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Lack of global epigenetic methylation defects in CBS deficient mice
J Inherit Metab Dis. 2017 Jan;40(1) :113-120
PMID: 27444757 PMCID: PMC5300059 URL: https://www.ncbi.nlm.nih.gov/pubmed/27444757
AbstractCystathionine beta-synthase (CBS) deficiency is a recessive inborn error of metabolism in which patients have extremely elevated plasma total homocysteine and have clinical manifestations in the vascular, visual, skeletal, and nervous systems. Homocysteine is an intermediary metabolite produced from the hydrolysis of S-adenosylhomocysteine (SAH), which is a by-product of methylation reactions involving the methyl-donor S-adenosylmethionine (SAM). Here, we have measured SAM, SAH, DNA and histone methylation status in an inducible mouse model of CBS deficiency to test the hypothesis that homocysteine-related phenotypes are caused by inhibition of methylation due to elevated SAH and reduced SAM/SAH ratio. We found that mice lacking CBS have elevated cellular SAH and reduced SAM/SAH ratios in both liver and kidney, but this was not associated with alterations in the level of 5-methylcytosine or various histone modifications. Using methylated DNA immunoprecipitation in combination with microarray, we found that of the 241 most differentially methylated promoter probes, 89 % were actually hypermethylated in CBS deficient mice. In addition, we did not find that changes in DNA methylation correlated well with changes in RNA expression in the livers of induced and uninduced CBS mice. Our data indicates that reduction in the SAM/SAH ratio, due to loss of CBS activity, does not result in overall hypomethylation of either DNA or histones.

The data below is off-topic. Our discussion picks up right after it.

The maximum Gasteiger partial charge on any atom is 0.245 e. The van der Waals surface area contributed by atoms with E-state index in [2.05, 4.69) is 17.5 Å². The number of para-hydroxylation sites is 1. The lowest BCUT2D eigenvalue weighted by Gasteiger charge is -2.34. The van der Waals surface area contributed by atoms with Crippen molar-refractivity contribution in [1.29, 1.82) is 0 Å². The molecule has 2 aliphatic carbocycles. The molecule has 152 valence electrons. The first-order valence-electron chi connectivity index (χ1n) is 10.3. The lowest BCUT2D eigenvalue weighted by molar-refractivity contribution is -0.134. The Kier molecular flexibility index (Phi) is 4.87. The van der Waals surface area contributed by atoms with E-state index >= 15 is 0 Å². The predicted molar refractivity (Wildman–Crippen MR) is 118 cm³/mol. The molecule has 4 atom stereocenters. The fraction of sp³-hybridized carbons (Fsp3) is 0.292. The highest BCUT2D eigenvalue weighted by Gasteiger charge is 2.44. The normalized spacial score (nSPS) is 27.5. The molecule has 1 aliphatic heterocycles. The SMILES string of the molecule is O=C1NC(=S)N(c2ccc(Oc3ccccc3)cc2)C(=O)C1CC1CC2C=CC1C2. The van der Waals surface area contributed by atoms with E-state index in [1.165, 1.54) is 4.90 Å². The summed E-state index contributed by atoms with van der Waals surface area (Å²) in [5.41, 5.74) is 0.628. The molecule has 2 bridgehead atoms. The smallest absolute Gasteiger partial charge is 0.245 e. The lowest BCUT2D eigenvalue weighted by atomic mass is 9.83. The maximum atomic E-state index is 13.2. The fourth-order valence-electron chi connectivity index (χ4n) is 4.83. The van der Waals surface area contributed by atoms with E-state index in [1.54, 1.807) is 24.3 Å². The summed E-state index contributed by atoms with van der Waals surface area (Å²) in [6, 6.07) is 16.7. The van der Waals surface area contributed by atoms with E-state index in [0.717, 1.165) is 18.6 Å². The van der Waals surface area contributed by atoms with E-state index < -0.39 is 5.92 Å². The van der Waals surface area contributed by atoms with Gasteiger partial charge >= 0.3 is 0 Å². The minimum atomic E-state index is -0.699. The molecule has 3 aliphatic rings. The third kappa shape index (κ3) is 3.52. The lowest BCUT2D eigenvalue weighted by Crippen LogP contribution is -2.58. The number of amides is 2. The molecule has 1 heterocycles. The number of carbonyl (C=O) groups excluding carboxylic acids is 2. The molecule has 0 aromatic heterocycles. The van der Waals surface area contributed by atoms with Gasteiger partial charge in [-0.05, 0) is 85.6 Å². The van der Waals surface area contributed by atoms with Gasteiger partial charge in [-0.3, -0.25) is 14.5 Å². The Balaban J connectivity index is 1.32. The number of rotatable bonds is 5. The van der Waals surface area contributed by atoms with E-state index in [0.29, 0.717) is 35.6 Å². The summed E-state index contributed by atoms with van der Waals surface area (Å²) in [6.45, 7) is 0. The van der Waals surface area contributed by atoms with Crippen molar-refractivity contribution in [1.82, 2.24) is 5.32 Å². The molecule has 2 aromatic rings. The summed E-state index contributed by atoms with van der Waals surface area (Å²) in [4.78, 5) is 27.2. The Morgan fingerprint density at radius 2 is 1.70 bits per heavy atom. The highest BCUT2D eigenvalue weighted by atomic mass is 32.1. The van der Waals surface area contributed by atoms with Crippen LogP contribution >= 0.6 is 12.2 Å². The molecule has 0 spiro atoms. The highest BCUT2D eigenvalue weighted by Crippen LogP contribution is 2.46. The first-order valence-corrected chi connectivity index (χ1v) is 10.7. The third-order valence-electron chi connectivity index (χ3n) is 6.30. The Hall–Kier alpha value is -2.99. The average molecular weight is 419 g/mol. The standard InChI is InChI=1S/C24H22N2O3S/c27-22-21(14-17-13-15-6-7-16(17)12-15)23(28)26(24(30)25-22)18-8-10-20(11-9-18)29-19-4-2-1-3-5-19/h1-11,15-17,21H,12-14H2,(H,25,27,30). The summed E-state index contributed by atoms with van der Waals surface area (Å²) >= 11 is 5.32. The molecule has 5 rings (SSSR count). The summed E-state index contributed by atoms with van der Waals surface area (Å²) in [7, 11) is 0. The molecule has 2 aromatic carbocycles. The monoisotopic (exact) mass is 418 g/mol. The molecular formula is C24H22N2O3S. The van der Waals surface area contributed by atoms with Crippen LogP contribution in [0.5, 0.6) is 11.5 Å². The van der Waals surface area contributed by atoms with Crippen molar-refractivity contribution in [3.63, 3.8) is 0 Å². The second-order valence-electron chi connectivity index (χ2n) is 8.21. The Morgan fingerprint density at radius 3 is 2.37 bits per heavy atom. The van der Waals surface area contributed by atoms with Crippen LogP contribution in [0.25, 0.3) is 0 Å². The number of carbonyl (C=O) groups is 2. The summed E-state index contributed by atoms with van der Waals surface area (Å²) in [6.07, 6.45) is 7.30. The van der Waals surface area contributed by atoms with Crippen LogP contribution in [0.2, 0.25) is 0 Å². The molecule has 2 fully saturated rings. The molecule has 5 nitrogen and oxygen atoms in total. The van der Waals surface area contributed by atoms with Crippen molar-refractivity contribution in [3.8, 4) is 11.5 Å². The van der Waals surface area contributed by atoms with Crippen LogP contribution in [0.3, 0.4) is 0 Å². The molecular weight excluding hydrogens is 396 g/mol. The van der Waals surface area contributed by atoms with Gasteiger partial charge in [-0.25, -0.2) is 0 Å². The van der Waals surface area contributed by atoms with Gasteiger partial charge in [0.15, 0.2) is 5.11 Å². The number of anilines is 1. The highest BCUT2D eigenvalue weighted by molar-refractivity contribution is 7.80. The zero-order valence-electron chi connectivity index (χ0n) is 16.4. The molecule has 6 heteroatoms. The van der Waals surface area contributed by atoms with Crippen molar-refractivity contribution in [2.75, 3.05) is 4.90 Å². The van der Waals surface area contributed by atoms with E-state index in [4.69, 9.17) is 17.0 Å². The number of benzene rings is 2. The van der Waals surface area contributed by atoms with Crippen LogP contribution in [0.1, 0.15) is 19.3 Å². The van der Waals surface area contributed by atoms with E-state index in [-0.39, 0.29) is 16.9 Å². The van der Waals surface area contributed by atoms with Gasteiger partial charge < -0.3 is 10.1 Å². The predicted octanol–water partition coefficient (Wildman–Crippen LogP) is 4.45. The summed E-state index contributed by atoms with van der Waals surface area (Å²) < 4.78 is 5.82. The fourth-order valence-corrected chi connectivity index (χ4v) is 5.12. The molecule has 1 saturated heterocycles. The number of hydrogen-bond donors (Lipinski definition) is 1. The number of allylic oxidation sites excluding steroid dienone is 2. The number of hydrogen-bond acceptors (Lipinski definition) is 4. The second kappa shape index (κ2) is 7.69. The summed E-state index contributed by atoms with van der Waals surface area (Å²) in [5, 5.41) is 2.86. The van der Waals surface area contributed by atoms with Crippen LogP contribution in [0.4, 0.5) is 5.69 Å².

NotesLee, Hyung-Ok Wang, Liqun Kuo, Yin-Ming Gupta, Sapna Slifker, Michael J Li, Yue-Sheng Andrews, Andrew J Kruger, Warren D eng Netherlands 2016/07/23 06:00 J Inherit Metab Dis. 2017 Jan;40(1):113-120. doi: 10.1007/s10545-016-9958-5. Epub 2016 Jul 21.